“WestJet pays for the first five hours of counselling – five hours per person plus five hours of family counselling,” Dodwell-Greaves explained. “So, if you were to use all of the WestJet covered time, that would be 10 free hours of counselling. And if you want to continue seeing your counsellor, your enhanced paramedical benefits would cover those visits.”
WestJet also returned to its 2020 commitment to implement the National Standard of Canada for Psychological Health and Safety in the Workplace and worked with mental health consultants to begin implementing it.
“I have found that wherever you think you are in starting the journey, you actually need to take a couple of steps back and that’s where you’re actually starting in your journey and with educating people,” she stated.
In 2021, WestJet teamed up with the Mental Health Commission of Canada to introduce The Working Mind (TWM) to their leaders. TWM is an evidence-based program designed to promote mental health and reduce the stigma around mental illness in the workplace.
“Before we launched anything to our employees, we wanted to make sure our leaders had a really good sense of how to help their employees,” Dodwell-Greaves explained.
“One of WestJet’s values is Care from the Heart and exactly how to do that in an employment relationship around mental health can be tricky. This program helps define what caring from the heart looks and sounds like for our leaders.”
Many of WestJet’s leaders completed the TWM training in 2021 and the feedback from leaders as been positive. They found the program to be very interactive and enjoyed participating in the discussions. In 2022, WestJet will begin training employees with the employee-level training program from TWM.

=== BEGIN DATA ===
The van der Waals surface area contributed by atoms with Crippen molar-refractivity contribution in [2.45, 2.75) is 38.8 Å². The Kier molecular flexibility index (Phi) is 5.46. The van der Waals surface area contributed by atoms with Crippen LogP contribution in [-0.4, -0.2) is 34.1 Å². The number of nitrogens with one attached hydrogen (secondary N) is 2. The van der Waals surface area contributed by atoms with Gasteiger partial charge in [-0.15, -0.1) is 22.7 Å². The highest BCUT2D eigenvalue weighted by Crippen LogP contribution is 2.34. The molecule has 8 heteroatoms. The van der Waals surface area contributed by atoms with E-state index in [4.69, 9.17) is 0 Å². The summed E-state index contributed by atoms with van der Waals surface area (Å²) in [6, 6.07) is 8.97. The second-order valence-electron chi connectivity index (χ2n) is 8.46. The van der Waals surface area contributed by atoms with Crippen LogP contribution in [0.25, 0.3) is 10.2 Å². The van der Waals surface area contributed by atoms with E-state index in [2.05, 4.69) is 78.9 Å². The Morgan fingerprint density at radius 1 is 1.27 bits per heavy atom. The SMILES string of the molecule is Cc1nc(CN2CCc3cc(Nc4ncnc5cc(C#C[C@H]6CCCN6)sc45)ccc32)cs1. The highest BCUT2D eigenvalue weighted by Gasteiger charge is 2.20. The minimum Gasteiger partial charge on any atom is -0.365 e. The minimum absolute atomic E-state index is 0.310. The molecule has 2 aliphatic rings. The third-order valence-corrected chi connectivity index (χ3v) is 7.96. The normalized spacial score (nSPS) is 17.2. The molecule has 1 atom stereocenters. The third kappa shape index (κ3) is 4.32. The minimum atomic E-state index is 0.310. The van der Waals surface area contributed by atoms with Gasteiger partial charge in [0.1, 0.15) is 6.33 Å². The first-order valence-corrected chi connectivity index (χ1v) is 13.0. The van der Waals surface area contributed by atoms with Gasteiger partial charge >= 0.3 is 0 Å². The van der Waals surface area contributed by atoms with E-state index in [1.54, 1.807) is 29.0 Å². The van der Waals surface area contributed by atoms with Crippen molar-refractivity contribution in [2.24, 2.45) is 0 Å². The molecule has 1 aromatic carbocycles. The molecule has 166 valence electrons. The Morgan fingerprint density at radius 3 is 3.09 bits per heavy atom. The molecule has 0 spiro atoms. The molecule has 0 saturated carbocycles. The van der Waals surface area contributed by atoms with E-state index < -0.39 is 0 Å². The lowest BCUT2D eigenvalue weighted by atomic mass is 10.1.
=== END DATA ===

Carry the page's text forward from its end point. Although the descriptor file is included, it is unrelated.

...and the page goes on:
Dodwell-Greaves expressed that she is still a bit nervous about the strain the ongoing pandemic is having on WestJet employees’ resilience. “It’s been a roller coaster of highs and lows for all of us, the people who’ve been working the whole time and those who were laid off and are now returning to work. I really think it is going to be important over the next year to make sure that we’re filling up our own buckets so that our company can continue to be resilient,” she said.
Dodwell-Greaves shared that the results of The Working Mind program from participants have been positive, but she knows that it will likely be a long and slow journey to reach the goal of reducing the various different types of stigma around mental health.
But Dodwell-Greaves notes that there have been small wins so far. “I haven’t heard any defensive reactions for quite some time now, like, ‘oh, that’s not our job,’ or ‘oh, we shouldn’t be talking about mental health,’ or ‘that’s not our role. We’re not counsellors.’ This is really nice because that was a barrier for some before,” she explained.
“I have to tell you, The Working Mind training was one of the best sessions I’ve attended in my 3+ years at WestJet.”
“My goal in implementing this training is that all WestJetters have the same baseline knowledge on mental health. We have a wide range of starting points. There are some people who still aren’t quite sure what the difference is between mental health and mental illness. And then there are other people who have lived the experience,” she stated. “We want to ensure that everybody has the same understanding so we can easily talk about mental health and use common language.”
WestJet has big plans for the future of their mental health strategy, not only for their employees, but also for their guests and the communities they serve.
“This year, the Calm app was added to our in-flight entertainment system,” Dodwell-Greaves noted. “When you’re sitting on the plane, you can use Calm and, if you’re like me and you’re a nervous flyer, you can do your deep breathing during the flight.”
On top of that, Dodwell-Greaves shared that WestJet has many charitable partners and is considering how these partnerships can continue to work towards WestJet’s mission of “enriching the lives of everyone in WestJet’s world.”
“For example,” Dodwell-Greaves explained, “we have partnered with a charity that takes a group of WestJetters to the Dominican Republic on a regular basis to build houses for underprivileged families.” Dodwell-Greaves herself was a participant in this endeavour in 2019. “The charity also has learning circles that support the mental health of youth participants,” she noted. “The next step is not just doing it internally but making sure that everyone in WestJet’s world understands that we would like to support their well-being.”
Related Reading >>> Industry turbulence: Building mental health into WestJet’s pandemic operations
To learn more about The Working Mind, visit our website here.